I first tasted pizza from Nine Miles East Farm of Schuylerville, NY (which is 9 miles east of Saratoga where I live) at the home of a health-conscious friend. She raved about its natural goodness and how the two-day fermentation of its dough made it acceptable even for some people with gluten sensitivity.*
I didn’t like it. The pizza was just too dry, the crumb too dense, like a virtuous hunk of whole grain bread.
I soon met 9 Miles East’s proprietor, Gordon Sacks, and he informed me that the dough was made with high extraction flour from New York miller Farmer Ground—not 100% whole wheat, but close. Would he consider offering the option of a white flour crust? “Not gonna happen. There are plenty of places you can get a white flour pizza.”
But he continued to tinker with the dough, and it’s now close to 25% white flour plus an undisclosed amount of spelt to soften the high-x. The bread is kneaded with an Italian fork mixer which (unlike the planetary mixers used by most bakeries) does not raise the dough temperature to insure a slow, even fermentation. The white flour is Victoria from La Meunerie Milanaise in Quebec, a stone-ground organic product milled to French specifications with a lower protein content than its American equivalents.
With these modifications the dough is still a sturdy platform, but light enough to be pleasantly chewy with even a bubble or two. And I’ve also discovered that, though the pizzas are intentionally made with smaller than typical amounts of their (excellent) tomato sauce and cheese, the kitchen has no problem adding extra on request. (A bonus as I was writing this: I happened upon a slice of week-old pizza which had been carefully wrapped and placed in the vegetable bin of my fridge. Unlike regular stale pizza, it had not turned to cardboard. If anything, it was better than when fresh-baked, like a loaf of high-protein rye or a miche that benefits from a couple days of aging.)
With those modifications, I’m now a fan. And a good thing too, because everything else about 9 Miles East seems like a prototype of a successful farm-to-table operation. Their brightly painted delivery trucks are visible all over Saratoga, making deliveries to Skidmore College and other central locations. And it turns out the pizzas, though the most visible aspect of Gordon’s operation, are actually a Trojan horse.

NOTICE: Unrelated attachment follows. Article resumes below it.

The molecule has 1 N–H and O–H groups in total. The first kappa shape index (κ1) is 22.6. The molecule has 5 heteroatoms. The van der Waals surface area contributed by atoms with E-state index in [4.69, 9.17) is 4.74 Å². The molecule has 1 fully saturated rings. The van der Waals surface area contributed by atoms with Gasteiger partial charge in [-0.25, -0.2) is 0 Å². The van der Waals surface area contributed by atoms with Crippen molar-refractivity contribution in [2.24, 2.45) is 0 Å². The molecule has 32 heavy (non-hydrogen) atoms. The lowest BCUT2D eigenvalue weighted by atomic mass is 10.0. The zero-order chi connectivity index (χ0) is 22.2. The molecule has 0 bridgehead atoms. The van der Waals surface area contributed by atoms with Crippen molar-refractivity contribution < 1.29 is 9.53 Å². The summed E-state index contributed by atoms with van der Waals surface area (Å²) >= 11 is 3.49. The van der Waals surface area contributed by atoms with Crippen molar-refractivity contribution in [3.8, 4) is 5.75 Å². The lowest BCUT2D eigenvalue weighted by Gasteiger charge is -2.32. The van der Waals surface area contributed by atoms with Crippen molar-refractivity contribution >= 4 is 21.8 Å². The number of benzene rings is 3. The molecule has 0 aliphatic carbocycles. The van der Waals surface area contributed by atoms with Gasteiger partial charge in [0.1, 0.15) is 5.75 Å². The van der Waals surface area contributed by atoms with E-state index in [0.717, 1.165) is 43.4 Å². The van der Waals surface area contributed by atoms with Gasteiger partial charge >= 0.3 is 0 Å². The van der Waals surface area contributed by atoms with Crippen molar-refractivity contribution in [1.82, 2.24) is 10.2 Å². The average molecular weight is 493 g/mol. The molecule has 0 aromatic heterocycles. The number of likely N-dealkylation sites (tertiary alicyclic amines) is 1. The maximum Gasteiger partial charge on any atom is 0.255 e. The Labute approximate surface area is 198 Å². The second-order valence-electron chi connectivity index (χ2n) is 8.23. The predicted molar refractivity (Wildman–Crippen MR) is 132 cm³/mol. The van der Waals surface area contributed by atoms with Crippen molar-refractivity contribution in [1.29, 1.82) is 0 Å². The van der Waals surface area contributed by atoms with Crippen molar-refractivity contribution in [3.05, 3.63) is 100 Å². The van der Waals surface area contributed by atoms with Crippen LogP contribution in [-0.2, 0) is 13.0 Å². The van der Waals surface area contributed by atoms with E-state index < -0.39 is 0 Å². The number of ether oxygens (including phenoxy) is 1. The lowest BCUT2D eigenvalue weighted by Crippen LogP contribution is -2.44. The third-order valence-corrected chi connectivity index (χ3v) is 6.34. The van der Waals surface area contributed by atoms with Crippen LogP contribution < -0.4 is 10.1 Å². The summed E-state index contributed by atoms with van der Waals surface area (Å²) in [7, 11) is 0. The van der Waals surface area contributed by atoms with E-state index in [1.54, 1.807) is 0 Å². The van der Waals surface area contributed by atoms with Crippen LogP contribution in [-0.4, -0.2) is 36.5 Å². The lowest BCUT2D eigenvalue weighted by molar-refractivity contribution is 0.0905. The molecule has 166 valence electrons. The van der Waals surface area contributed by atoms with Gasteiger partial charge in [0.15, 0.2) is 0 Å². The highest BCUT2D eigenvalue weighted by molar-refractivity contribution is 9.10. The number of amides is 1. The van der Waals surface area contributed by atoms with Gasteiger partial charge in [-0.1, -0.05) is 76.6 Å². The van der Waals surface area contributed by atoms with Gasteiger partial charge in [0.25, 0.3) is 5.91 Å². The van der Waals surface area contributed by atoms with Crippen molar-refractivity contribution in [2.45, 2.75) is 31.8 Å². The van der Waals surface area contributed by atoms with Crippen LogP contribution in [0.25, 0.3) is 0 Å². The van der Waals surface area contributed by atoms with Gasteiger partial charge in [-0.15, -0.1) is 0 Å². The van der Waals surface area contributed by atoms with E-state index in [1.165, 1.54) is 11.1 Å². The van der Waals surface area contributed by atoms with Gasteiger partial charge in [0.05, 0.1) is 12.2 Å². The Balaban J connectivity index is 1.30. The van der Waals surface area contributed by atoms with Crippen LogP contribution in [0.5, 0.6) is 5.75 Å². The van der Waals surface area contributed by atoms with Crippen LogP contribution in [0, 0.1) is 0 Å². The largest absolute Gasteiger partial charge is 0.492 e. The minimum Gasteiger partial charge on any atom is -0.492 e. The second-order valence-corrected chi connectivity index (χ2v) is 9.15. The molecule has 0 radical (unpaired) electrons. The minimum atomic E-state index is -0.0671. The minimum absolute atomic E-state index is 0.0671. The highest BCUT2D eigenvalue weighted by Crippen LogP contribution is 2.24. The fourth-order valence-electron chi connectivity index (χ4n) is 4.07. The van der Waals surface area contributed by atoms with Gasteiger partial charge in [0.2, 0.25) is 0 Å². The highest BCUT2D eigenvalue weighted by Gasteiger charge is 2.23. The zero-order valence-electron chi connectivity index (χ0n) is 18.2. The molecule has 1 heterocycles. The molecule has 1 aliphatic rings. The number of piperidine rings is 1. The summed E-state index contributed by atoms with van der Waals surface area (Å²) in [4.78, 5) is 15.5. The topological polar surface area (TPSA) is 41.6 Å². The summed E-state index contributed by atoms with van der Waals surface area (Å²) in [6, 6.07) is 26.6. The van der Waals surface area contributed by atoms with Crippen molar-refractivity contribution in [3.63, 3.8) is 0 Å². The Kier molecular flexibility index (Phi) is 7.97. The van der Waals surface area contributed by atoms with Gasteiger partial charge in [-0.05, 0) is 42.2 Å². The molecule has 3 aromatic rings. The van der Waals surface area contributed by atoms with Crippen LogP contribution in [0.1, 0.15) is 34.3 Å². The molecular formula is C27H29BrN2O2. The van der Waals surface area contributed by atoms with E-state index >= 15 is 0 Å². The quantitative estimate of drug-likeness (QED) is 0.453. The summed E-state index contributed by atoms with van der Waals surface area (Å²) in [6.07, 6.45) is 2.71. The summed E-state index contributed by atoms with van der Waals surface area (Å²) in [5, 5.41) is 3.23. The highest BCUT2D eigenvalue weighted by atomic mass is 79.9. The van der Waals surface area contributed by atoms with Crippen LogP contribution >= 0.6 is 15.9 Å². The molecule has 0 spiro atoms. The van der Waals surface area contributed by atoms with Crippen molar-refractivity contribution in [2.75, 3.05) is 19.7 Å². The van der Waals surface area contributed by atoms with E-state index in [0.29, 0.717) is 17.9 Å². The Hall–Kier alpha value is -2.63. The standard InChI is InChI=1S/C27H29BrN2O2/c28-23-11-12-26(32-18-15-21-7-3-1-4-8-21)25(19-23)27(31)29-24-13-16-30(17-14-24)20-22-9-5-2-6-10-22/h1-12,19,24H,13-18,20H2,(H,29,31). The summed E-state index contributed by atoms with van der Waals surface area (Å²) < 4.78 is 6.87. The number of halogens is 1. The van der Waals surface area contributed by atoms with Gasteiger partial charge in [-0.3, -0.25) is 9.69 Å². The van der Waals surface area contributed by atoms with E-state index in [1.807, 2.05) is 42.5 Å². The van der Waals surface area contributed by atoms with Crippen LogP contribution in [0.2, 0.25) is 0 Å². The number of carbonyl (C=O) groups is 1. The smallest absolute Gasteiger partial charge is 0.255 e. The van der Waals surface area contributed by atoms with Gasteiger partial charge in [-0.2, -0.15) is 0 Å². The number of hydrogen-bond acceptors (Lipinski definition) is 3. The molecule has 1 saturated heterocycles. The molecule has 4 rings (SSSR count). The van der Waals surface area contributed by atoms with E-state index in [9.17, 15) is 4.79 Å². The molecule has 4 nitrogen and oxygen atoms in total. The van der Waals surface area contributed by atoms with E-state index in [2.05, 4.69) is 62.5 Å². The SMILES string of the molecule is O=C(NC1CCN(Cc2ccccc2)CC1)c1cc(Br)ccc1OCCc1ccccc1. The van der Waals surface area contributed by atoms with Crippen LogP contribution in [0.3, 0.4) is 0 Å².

The kitchen’s stated capacity is 20 pizzas a night and the most they’ve ever turned out is 30, hardly enough to support a staff of several people. Gordon’s real purpose is to convert you to prepared meals and “GO boxes”. The meals are 3 pounds of a stew plus a side (tonight it’s Moroccan chicken tagine with quinoa couscous) for $25, sufficient to serve a family of four “or two with generous leftovers”. The GO boxes are $10 and weigh about a pound; they’re a large salad with the addition of a starch, so could serve as a meal for one or an appetizer for the crowd before your pizza or stew.
These are distributed in large quantities to a number of corporate centers as far south as Albany, a network which 9 Miles East has built up over several years. His audience is professionals who want good healthy food but are too busy to cook; his competition is the self-serve counters at Whole Foods as well as Blue Apron and other prepared meal delivery services.
And we really are talking farm-to-table. The tomatoes for the pizza sauce and the vegetables and herbs for the pizza are grown right outside the kitchen, in open fields or under Luminance tunnel films which extend the growing period in the extreme upstate environment to three seasons. (During the winter, Gordon buys organic ingredients from other sources because “we realize we’re not going to sell a lot of potato and cabbage pizzas”.) Sausage for the pizza is from a farm down the road and the cheese is from Capielo’s in Schenectady. Vegetables not grown on the premises are acquired from local sources as much as possible.
If you’re in the Saratoga area and want to try 9 Miles East pizza and other products, order on the pizzadelivery.farm website. (Oddly enough, the GO boxes and main dishes don’t appear till you start to build an order.) More about the business deliveries and other corporate programs is here. Even if you’re not local, check it out for some beautiful food photography.
While I was picking up my meal at the farm and chatting with the cooks (some of whom have experience in the kitchens of high-end restaurants of Saratoga and appreciate a shift that ends while the sun is still out), a delivery truck returned and a woman scurried into the fields to pick some basil for the next pizza on order. You’re not going to see that at Domino’s.